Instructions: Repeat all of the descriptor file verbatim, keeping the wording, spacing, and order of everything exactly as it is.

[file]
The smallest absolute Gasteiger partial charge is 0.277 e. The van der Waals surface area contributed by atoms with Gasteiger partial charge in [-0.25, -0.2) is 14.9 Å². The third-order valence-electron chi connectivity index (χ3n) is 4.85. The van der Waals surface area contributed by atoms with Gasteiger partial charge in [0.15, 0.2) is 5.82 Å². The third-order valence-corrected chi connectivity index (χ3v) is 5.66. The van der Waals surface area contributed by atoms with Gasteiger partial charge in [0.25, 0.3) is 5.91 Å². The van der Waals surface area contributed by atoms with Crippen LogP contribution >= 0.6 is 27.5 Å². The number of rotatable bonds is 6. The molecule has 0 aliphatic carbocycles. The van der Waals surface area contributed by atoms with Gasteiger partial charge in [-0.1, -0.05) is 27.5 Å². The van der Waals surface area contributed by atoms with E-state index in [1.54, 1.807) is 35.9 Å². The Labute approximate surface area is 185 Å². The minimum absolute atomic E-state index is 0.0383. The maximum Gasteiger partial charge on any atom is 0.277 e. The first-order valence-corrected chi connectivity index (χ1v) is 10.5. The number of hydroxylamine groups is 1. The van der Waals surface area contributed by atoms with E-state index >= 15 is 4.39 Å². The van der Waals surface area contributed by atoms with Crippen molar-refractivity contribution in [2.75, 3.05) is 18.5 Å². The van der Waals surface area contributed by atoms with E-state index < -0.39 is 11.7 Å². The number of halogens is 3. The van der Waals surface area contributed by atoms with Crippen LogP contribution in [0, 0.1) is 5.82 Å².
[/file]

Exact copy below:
The smallest absolute Gasteiger partial charge is 0.277 e. The van der Waals surface area contributed by atoms with Gasteiger partial charge in [-0.25, -0.2) is 14.9 Å². The third-order valence-electron chi connectivity index (χ3n) is 4.85. The van der Waals surface area contributed by atoms with Gasteiger partial charge in [0.15, 0.2) is 5.82 Å². The third-order valence-corrected chi connectivity index (χ3v) is 5.66. The van der Waals surface area contributed by atoms with Gasteiger partial charge in [0.25, 0.3) is 5.91 Å². The van der Waals surface area contributed by atoms with Crippen LogP contribution >= 0.6 is 27.5 Å². The number of rotatable bonds is 6. The molecule has 0 aliphatic carbocycles. The van der Waals surface area contributed by atoms with Gasteiger partial charge in [-0.1, -0.05) is 27.5 Å². The van der Waals surface area contributed by atoms with E-state index in [1.54, 1.807) is 35.9 Å². The Labute approximate surface area is 185 Å². The minimum absolute atomic E-state index is 0.0383. The maximum Gasteiger partial charge on any atom is 0.277 e. The first-order valence-corrected chi connectivity index (χ1v) is 10.5. The number of hydroxylamine groups is 1. The van der Waals surface area contributed by atoms with E-state index >= 15 is 4.39 Å². The van der Waals surface area contributed by atoms with Crippen molar-refractivity contribution in [2.75, 3.05) is 18.5 Å². The van der Waals surface area contributed by atoms with E-state index < -0.39 is 11.7 Å². The number of halogens is 3. The van der Waals surface area contributed by atoms with Crippen LogP contribution in [0, 0.1) is 5.82 Å².